A Kenilworth man has broken the world record for hula-hooping at high altitude after scaling a volcano in Peru.
Tom Holbrook, 28, hula-hooped for 40 seconds at over 6,000m above sea level after he and his team climbed through the night to the summit of the Chachani volcano in the Andes mountain range near Arequipa, Peru’s second city.
In doing so, he and the team broke the world record which had stood at 5,895m after another team hula-hooped atop Mount Kilimanjaro in Tanzania.
As well as breaking the record, Mr Holbrook and his team raised over $11,000 for charity Helping Overcome Obstacles Peru (HOOP).
He said: “It was an amazing feeling when we made it to the top. The conditions for hula-hooping were perfect – clear skies and almost no wind.
“At one point I wasn’t sure if I would make it. Many of us were suffering from the effects of altitude – headaches, nausea, shortness of breath, and dizziness. But we all tried to encourage each other to keep going.
It was an amazing feeling when we made it to the top.Tom Holbrook
“I still really can’t believe we did it.”
The 18-strong team, made up of Peruvian and international charity workers from nine different countries, trained every week to prepare for the challenge the ascent presented.
Training consisted of everything from coping with the effects of altitude sickness to perfecting their hula-hooping technique. Fully prepared, the team set off on December 6 to climb the volcano.
After a few hours’ rest at base camp, they resumed their climb and reached the summit at 7am on December 7, although only 14 of the team made it to the top.
To claim the record, the team had to hula-hoop at the summit for at least 30 seconds, which the 14 that made it to the summit all managed to do, and the record attempt is currently being verified by Guinness World Records.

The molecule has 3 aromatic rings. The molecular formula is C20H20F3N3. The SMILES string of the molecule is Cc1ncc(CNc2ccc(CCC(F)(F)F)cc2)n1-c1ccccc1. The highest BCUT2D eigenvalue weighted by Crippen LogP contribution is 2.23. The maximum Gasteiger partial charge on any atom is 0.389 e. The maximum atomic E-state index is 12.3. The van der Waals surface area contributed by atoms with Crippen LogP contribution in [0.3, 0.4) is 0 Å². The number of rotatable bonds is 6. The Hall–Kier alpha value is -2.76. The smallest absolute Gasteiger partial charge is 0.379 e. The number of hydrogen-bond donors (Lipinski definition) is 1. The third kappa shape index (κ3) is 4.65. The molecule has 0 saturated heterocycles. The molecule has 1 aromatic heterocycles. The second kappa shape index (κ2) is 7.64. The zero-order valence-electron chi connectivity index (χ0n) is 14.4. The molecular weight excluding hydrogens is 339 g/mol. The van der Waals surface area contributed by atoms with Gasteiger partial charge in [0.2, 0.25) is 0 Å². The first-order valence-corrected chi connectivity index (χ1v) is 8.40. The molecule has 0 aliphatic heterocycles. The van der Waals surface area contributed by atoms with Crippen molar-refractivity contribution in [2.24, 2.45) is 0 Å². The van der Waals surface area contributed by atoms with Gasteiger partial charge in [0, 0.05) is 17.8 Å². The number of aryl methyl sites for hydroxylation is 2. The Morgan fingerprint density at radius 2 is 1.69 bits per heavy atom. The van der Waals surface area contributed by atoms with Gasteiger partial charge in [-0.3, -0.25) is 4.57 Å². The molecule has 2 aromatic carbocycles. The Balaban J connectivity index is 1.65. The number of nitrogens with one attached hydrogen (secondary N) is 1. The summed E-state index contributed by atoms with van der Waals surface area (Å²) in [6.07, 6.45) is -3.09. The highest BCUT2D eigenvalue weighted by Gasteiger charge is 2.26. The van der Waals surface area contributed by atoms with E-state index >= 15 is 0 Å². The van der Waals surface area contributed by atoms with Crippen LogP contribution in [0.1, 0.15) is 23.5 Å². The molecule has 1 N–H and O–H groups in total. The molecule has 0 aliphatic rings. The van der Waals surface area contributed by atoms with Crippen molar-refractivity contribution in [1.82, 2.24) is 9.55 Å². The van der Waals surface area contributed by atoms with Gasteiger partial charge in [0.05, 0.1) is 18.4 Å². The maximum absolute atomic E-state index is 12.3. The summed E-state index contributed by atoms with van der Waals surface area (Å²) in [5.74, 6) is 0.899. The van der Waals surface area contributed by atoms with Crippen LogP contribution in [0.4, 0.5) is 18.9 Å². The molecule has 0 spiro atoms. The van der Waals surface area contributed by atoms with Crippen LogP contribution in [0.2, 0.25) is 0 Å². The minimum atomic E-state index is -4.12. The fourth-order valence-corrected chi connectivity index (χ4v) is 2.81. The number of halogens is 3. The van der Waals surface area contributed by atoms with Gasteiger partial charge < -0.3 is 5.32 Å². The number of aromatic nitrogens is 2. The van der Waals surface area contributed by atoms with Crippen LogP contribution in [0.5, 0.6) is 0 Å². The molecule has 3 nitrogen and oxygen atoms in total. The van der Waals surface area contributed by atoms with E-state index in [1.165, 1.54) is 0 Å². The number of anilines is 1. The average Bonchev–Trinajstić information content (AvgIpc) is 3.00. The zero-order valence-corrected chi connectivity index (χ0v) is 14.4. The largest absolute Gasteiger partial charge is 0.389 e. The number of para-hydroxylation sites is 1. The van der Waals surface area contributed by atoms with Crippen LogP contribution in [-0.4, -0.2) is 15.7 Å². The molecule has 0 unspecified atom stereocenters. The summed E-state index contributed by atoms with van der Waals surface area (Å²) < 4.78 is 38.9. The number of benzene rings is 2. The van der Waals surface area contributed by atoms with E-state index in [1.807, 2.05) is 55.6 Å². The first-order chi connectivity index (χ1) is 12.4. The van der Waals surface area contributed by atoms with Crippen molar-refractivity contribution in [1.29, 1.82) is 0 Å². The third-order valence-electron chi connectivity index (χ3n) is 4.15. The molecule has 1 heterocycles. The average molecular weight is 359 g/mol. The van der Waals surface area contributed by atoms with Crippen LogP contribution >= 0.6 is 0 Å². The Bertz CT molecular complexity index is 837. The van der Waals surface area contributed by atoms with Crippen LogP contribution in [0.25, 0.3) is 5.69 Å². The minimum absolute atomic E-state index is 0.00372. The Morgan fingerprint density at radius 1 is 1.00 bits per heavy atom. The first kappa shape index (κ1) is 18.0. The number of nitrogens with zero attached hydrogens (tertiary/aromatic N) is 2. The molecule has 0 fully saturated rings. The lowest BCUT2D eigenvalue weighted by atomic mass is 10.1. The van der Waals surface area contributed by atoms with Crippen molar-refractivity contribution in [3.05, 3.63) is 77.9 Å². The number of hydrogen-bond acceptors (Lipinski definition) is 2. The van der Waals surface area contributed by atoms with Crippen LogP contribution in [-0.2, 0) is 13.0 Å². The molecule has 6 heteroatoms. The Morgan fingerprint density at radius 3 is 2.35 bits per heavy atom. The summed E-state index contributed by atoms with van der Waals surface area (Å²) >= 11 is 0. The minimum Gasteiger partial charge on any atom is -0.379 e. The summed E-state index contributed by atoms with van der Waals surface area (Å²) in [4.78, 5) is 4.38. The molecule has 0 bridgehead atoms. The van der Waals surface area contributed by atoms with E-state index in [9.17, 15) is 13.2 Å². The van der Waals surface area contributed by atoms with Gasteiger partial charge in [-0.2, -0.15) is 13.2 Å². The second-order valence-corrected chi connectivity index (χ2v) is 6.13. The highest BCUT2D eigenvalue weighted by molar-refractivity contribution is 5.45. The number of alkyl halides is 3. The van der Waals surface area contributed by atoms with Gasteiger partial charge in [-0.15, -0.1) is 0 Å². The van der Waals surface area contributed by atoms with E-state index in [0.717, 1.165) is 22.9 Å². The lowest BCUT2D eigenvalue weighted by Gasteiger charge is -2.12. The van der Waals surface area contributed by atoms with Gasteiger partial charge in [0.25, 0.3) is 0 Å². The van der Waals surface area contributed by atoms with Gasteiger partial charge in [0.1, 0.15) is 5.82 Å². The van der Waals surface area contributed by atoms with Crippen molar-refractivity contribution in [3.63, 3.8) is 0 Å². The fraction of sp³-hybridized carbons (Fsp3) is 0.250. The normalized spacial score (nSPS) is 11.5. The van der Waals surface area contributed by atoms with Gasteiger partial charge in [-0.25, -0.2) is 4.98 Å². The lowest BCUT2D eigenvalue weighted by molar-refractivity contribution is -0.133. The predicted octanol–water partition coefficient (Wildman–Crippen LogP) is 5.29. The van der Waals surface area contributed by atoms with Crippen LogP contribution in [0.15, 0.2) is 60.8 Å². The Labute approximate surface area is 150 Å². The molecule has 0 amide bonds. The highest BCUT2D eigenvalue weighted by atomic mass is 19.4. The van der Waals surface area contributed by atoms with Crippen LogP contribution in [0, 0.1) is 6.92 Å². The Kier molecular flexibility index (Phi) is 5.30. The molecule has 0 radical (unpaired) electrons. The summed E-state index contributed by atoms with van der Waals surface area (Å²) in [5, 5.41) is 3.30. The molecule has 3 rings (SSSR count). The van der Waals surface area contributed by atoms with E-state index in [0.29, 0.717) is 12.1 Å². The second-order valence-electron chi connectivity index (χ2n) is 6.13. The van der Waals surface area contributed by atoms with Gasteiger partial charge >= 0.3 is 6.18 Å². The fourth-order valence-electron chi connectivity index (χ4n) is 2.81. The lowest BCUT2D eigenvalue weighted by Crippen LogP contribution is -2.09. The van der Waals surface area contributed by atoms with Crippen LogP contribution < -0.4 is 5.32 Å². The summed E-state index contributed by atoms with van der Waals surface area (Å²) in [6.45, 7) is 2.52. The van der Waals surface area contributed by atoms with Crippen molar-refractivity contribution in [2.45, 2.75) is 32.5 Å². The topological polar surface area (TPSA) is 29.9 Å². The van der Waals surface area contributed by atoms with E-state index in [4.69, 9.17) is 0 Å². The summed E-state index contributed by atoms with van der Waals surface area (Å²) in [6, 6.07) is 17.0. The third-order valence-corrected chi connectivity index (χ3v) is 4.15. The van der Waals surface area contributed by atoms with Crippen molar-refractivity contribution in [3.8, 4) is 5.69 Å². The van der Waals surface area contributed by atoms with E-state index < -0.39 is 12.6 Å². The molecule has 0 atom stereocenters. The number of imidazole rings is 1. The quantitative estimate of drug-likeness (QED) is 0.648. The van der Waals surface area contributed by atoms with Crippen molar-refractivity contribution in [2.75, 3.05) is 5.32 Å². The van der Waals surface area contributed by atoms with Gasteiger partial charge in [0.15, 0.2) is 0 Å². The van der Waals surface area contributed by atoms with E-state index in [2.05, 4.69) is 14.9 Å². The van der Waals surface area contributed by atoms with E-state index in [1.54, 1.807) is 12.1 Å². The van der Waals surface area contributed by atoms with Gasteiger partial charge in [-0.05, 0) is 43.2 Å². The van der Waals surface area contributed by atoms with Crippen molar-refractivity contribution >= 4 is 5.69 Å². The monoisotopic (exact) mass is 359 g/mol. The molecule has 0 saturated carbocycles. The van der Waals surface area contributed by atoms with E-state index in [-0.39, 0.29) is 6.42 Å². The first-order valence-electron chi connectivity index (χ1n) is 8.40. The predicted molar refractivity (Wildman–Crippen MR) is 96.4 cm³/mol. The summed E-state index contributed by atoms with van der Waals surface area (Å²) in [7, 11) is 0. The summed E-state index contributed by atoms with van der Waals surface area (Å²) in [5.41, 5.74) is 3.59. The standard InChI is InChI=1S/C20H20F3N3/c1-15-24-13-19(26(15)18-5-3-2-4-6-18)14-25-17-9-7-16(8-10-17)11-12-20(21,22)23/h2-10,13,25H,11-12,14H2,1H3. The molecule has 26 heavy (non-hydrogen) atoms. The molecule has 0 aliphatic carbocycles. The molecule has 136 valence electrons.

HOOP aims to break the cycle of poverty in Arequipa through education, health and social programs.
Its main activities centre around a free after-school program, which teaches English, art, sports, homework help, science and other activities for 100 children and their families.
The charity operates with the help of 20 volunteers from Peru and all over the world.
The team had an initial fundraising goal of $10,000, but surpassed the goal three weeks before the world record attempt.
Tom added: “Climbing Chachani was a huge physical and mental challenge for the team, and I was very impressed by everyone’s strength and commitment.
“It was amazing to see the generosity of people around the world in supporting this great achievement. With their help, we surpassed our ambitious fundraising goal, with all the money raised helping us have a real impact on the lives of children and their families in the community.”
Anyone wishing to donate to HOOP can do so by visiting the website www.hoopperu.org/hulahoop.
All the money raised will go towards school rental, schoolbooks and supplies, teacher training, a new maths program, and a new social work program, which is being offered by HOOP to improve the wellbeing of families in the community.